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3D Printed Gears – Get the Gear That Fits Your Needs

Picture of David Pechter
by David Pechter
Nov 17, 2018

Gears are a great thing to 3D print! Gear designs are surprisingly complicated, but with the right tools, models, and materials, you'll soon be on your way.

3D Printed Gears Becoming a Gear Head

A spur gear.
A spur gear. Source: hswstatic.com

Gears look cool and are clearly fun. But how do they work, and what are they used for? Gears use meshing teeth to transform rotation. When gears are the same size, they transfer rotation from one gear center to another. When the gears differ in size, something else happens: there is a transformation from slow and strong to fast and weak.

The key: One tooth of rotation on one gear is matched by one tooth of rotation on its mate.

Consider a 15-tooth gear meshing with a 60-tooth gear. A ratio of 60/15 equates to a gear ratio of 4. Put a motor on the small gear’s shaft, and the small gear turns 4 times before it feeds the 60 teeth needed to turn the big gear once. The result is the larger 60-tooth turns 4 times more slowly, and has 4 times more mechanical advantage. Thus, speed is traded for torque, or rotational force.

3D printed gears are easy to prototype, but well-functioning gears critically depend on some key parameters. With some testing, planning, design, and attention to detail, you’ll soon be on your way.

3D Printed Gears Tip #1: Plan

A printer test.
A printer test. Source: David Pechter / All3DP

Test your Printer

Try this gear test print to see what the smallest tooth gear is that you can accurately print. Remember to use the same material that you’ll use for your gears. Diametral pitch, or simply pitch, is the number of teeth that fit on a 1″-diameter gear.

Size matters

Once you know how small you can go, you should also figure out how big you can go. Bigger gears allow bigger teeth at the same ratio. Bigger teeth are stronger and can better handle tolerance errors or movement under load.

On the other hand, big gears are also heavy, slow to print, and, well, big! Your printer, or your overall size limits, may determine the largest gear you can design in.

Know Your Inputs and Outputs

A few rules of thumb

  • Bigger is better for printing accuracy and strength.
  • For 20-degree pressure angle gears have no fewer than 12 teeth on your smaller gear.
  • For gear ratios greater than 5:1, consider a two-stage gear set.

With all this in mind, you can now start to pick gears and create a layout.

3D Printed Gears Tip #2: Don't Reinvent the Wheel

Involute action.
Involute action. Source: Wikimedia

Start with online designs that have 100 years of know-how built in. Involute spur gears are shaped to create a continuous rolling mesh. Their theoretical pitch diameter, set approximately at one half the height of the teeth, represents a mathematical surface where two mating gears appear to roll on one another. This rolling action applies to two gears of any size as long as they meet these four key requirements:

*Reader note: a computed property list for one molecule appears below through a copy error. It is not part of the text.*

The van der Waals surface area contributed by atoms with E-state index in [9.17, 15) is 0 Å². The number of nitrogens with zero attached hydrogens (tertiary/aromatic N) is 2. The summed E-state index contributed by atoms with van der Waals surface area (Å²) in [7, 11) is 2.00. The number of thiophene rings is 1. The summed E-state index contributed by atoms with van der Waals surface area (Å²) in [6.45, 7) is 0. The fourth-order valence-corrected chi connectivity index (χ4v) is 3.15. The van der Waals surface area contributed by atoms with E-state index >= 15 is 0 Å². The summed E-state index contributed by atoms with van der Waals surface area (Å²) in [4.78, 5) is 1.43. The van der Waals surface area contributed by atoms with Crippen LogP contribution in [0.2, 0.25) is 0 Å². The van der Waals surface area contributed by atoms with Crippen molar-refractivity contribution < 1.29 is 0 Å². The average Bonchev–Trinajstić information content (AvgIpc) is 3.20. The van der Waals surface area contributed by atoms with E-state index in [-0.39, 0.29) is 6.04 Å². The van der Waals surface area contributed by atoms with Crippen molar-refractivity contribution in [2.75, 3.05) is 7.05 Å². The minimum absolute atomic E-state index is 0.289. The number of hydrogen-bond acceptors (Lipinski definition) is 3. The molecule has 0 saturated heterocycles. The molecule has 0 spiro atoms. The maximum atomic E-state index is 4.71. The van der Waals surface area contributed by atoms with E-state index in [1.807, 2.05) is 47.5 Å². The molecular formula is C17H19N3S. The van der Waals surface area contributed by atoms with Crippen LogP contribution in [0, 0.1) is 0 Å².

1. Mating gears are spaced so that their pitch diameters are tangent (or nearly so). The distance between two gears = (0.5 * sum of their pitch diameters) + breathing space. This breathing space is extra spacing to ensure free rotation. For 24p gears, it’s about .003″, while larger gears will need around .005″.
  2. The gears need to have the same pitch (tooth size)
  3. The gears need to have the same pressure angle (tooth shape). Gears with mismatched pressure angles can run fine at first but will quickly start to shred each other.
  4. The face widths (the thickness of the gears) should roughly match to make the best use of the material.

Tip: In a pinch, you can scale your gears at the slicer to make slight changes needed in center-to-center distances. Just don’t forget to use the same scale for all gears to maintain the same pitch.

3D Printed Gears Tip #3: Materials Matter

Gears can fail.
Gears can fail. Source: Wikimedia

Nylon is the first choice for durable gears, especially for running without lubrication. Nylon has the lubricity, strength, and flexibility required to make a long-lasting plastic gear. Taulman PCTPE, Bridge, or 910 filaments, for example, all work well depending on your application.

Given that nylon is very hygroscopic, pre-drying is always recommended before printing. To save on hassle, PLA or ABS are good second choices.

Keep in mind that 3D printed plastic is not nearly as strong as aluminum or steel. You’ll want to consider this when you decide how to apply torque to your gears. Two options are to mold in features that match your shafts or build your own hub using hex shafting. Keeping shafts, keys or hex features as large as you can will also help ensure that you can reliably transfer the force you need.

3D Printed Gears Online Generators and Repositories

Image of: Online Generators and Repositories
Source: Gear Generator

Once you have a basic design in terms of ratios, pitch, and overall size, gear generators give you the ability to customize your design:

Downloadable gear designs are a good place to start:

License: The text of "3D Printed Gears – Get the Gear That Fits Your Needs" by All3DP is licensed under a Creative Commons Attribution 4.0 International License.

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